14:26 14.097137 -25 0 IO92ma 5 OH5MD KP20ng 1840
14:22 14.097084 -27 0 IO92ma 5 YV4GJN FK50xf 7553
14:18 14.097118 -23 0 IO92ma 5 NB3N FM19ki 5799
14:10 14.097116 -17 0 IO92ma 5 N4AU EM62vp 6904
The map shows WSPR signals both TX and RX heard on 20m this afternoon.
I am going to leave WSPR running all evening, probably on 20m but I may change to 30 or 40m later on if conditions look promising on the lower bands (there have been a lot of QRN/static crashes on the low bands over the past few days, making reception a bit hit and miss).
Digimode happeningsPosted by Sean Gilbert Tue, August 24, 2010 16:37:14
Well no sooner had I posted the set of frequencies that I found on the ROS site, did they go and change them, again! There have been at least 6 changes just in August (in fact there could well have been more I didn't check too closely earlier in the month as I was arguing with a reluctant laptop!)
So here are the latest offerings (Changes to the last list are marked in bold):
One thing I have noticed is the bandwidth has apparently reduced from 2250Hz down to 2000Hz/2kHz, which can only be a good thing.
ROS QRG's (Aug 2010)
7048kHz 500Hz - NEW
10145kHz 500Hz - NEW
14079kHz 500Hz - NEW (ex 14091kHz)
18114kHz 2000Hz - NEW
21114kHz 2000Hz - NEW
70074kHz 2000Hz - NEW
Here is a screen grab of the PSKReporter screen, seems I was heard in a few places when I ran my ROS beacon yesterday. I received a few email reports detailing my signal strength etc. in a few countries. Still enjoying playing about with the mode.
Digimode happeningsPosted by Sean Gilbert Tue, August 17, 2010 12:36:23
There has been an incredible amount of stuff written about ROS both good and bad. One thing that crops up time after time is the subject of which frequencies to use. Here is the latest list (as of today), taken from v5.0 of the ROS software. The first column denotes the suggested frequency and the second column is the mode or bandwidth to use. I would like to see options to use 500Hz on all bands, especially on 40 and 12m. The fact that there are now no less than 5 spot frequencies on 20m is likely to raise some eyebrows. Although ROS seems to work reasonably well, to my mind it is still not as good as some of the narrower band modes. The other thing that I find disconcerting is that there is an awful lot of pre-amble and 'aft-amble', when you hit the ptt button to stop the transmission a good 5-10 seconds pass before the tones stop and you are returned to receive (even if all the text in the box has been sent). I have just discovered that you can't change mode on some bands (like 15m, you are stuck on 2250Hz whether you like it or not, the only way out is to turn off CAT and change band to, say, 20m where certain frequencies allow 500Hz. Not a very flexible system and does not allow for easy experimentation. Using 2250Hz for all transmissions is not spectrum efficient! That said I am still using the mode and just adapting it to my own preferences as much as possible. Any way, here are the latest frequencies:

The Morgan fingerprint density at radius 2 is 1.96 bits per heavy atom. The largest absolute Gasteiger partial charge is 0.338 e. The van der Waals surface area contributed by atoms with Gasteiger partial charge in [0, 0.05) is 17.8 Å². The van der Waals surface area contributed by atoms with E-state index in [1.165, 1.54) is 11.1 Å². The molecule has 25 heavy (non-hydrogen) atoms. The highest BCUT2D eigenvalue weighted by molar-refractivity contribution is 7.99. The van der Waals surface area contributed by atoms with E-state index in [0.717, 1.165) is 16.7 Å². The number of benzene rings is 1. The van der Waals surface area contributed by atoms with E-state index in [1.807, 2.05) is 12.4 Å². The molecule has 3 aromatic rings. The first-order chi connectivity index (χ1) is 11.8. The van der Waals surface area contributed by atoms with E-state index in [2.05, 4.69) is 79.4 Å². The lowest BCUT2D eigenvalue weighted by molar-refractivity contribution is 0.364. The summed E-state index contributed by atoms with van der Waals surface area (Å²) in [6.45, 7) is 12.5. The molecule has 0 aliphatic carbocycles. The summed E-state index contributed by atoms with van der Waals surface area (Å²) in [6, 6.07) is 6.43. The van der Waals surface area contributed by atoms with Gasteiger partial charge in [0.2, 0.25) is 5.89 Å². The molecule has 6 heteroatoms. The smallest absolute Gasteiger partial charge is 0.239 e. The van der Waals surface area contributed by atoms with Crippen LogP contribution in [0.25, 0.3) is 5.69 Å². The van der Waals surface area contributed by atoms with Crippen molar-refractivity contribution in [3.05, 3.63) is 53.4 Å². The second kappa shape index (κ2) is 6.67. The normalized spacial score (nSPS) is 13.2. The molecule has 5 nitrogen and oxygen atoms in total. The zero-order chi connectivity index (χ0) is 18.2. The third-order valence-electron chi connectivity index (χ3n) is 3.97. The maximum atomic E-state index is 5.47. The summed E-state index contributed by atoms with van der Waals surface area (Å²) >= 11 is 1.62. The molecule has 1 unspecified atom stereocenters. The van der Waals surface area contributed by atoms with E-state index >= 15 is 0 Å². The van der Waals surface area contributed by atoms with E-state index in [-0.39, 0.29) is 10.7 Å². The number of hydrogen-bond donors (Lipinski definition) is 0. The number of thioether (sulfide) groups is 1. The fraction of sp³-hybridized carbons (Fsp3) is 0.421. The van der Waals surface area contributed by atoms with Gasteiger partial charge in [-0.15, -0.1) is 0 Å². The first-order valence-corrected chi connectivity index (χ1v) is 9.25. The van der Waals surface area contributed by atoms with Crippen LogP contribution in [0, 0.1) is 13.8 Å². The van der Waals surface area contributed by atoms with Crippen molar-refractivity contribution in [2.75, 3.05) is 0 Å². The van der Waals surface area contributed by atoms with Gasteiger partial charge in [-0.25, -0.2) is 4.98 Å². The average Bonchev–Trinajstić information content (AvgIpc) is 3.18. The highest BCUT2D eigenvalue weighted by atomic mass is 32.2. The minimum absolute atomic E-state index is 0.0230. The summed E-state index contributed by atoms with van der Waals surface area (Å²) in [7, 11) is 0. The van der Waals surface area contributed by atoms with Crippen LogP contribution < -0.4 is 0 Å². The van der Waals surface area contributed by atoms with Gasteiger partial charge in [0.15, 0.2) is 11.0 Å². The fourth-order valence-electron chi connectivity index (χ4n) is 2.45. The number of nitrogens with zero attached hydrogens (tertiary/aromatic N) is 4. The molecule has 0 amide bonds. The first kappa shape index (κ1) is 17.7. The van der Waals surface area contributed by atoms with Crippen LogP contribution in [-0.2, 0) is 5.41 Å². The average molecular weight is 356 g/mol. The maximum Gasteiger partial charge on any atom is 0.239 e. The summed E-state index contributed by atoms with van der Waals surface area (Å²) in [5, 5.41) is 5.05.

QRG's (Aug 2010)
15m (21110) has been quite busy, and I am seeing a lot of spots on the dxcluster (this is another area that is causing some bad press as it is generating a lot of spots because of it's autospotting routine).
You can download the latest version of ROS from the homepage: http://rosmodem.wordpress.com/
Digimode happeningsPosted by Sean Gilbert Wed, August 04, 2010 15:41:02
Despite the poor conditions due to the CME, there is still some dx to be had on JT65. This afternoons haul on 20m includes JA6CRP
(Japan, weak at -23dB but solid copy), 9H1BT
(Malta, A new station for me on this mode), DS1DLS